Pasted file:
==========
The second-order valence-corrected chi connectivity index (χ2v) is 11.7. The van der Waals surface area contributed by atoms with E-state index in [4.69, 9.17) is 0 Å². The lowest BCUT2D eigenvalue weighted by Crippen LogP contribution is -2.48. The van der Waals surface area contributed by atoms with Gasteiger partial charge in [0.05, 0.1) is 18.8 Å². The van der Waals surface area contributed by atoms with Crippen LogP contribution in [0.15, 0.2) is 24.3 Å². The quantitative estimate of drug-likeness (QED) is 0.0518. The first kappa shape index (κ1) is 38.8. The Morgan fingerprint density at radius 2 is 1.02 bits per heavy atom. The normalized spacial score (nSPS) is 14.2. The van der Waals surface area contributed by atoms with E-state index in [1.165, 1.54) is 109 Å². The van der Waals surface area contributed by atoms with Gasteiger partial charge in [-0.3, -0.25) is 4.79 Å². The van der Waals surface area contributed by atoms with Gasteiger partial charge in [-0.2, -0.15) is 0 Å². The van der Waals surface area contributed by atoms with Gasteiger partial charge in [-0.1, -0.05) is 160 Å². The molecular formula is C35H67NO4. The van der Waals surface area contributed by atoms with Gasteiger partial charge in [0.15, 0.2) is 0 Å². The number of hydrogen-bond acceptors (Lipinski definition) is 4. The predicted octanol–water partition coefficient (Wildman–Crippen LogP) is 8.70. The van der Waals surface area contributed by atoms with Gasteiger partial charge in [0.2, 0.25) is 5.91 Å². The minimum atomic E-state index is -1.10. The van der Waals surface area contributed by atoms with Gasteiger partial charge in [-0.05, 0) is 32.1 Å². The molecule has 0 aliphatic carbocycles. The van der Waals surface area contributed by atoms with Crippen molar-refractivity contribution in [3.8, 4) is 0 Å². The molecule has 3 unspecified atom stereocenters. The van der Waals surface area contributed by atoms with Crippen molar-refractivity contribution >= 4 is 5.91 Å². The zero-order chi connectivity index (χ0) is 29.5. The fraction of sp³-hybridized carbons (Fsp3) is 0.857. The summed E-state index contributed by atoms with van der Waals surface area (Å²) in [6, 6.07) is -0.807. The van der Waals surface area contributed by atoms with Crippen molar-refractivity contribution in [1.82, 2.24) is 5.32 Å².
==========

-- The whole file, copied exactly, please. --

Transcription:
The second-order valence-corrected chi connectivity index (χ2v) is 11.7. The van der Waals surface area contributed by atoms with E-state index in [4.69, 9.17) is 0 Å². The lowest BCUT2D eigenvalue weighted by Crippen LogP contribution is -2.48. The van der Waals surface area contributed by atoms with Gasteiger partial charge in [0.05, 0.1) is 18.8 Å². The van der Waals surface area contributed by atoms with Crippen LogP contribution in [0.15, 0.2) is 24.3 Å². The quantitative estimate of drug-likeness (QED) is 0.0518. The first kappa shape index (κ1) is 38.8. The Morgan fingerprint density at radius 2 is 1.02 bits per heavy atom. The normalized spacial score (nSPS) is 14.2. The van der Waals surface area contributed by atoms with E-state index in [1.165, 1.54) is 109 Å². The van der Waals surface area contributed by atoms with Gasteiger partial charge in [-0.3, -0.25) is 4.79 Å². The van der Waals surface area contributed by atoms with Gasteiger partial charge in [-0.2, -0.15) is 0 Å². The van der Waals surface area contributed by atoms with Gasteiger partial charge in [-0.1, -0.05) is 160 Å². The molecular formula is C35H67NO4. The van der Waals surface area contributed by atoms with Gasteiger partial charge in [0.15, 0.2) is 0 Å². The number of hydrogen-bond acceptors (Lipinski definition) is 4. The predicted octanol–water partition coefficient (Wildman–Crippen LogP) is 8.70. The van der Waals surface area contributed by atoms with Gasteiger partial charge in [0.2, 0.25) is 5.91 Å². The minimum atomic E-state index is -1.10. The van der Waals surface area contributed by atoms with Gasteiger partial charge in [-0.05, 0) is 32.1 Å². The molecule has 0 aliphatic carbocycles. The van der Waals surface area contributed by atoms with Crippen molar-refractivity contribution in [3.8, 4) is 0 Å². The molecule has 3 unspecified atom stereocenters. The van der Waals surface area contributed by atoms with Crippen molar-refractivity contribution >= 4 is 5.91 Å². The zero-order chi connectivity index (χ0) is 29.5. The fraction of sp³-hybridized carbons (Fsp3) is 0.857. The summed E-state index contributed by atoms with van der Waals surface area (Å²) in [6, 6.07) is -0.807. The van der Waals surface area contributed by atoms with Crippen molar-refractivity contribution in [1.82, 2.24) is 5.32 Å².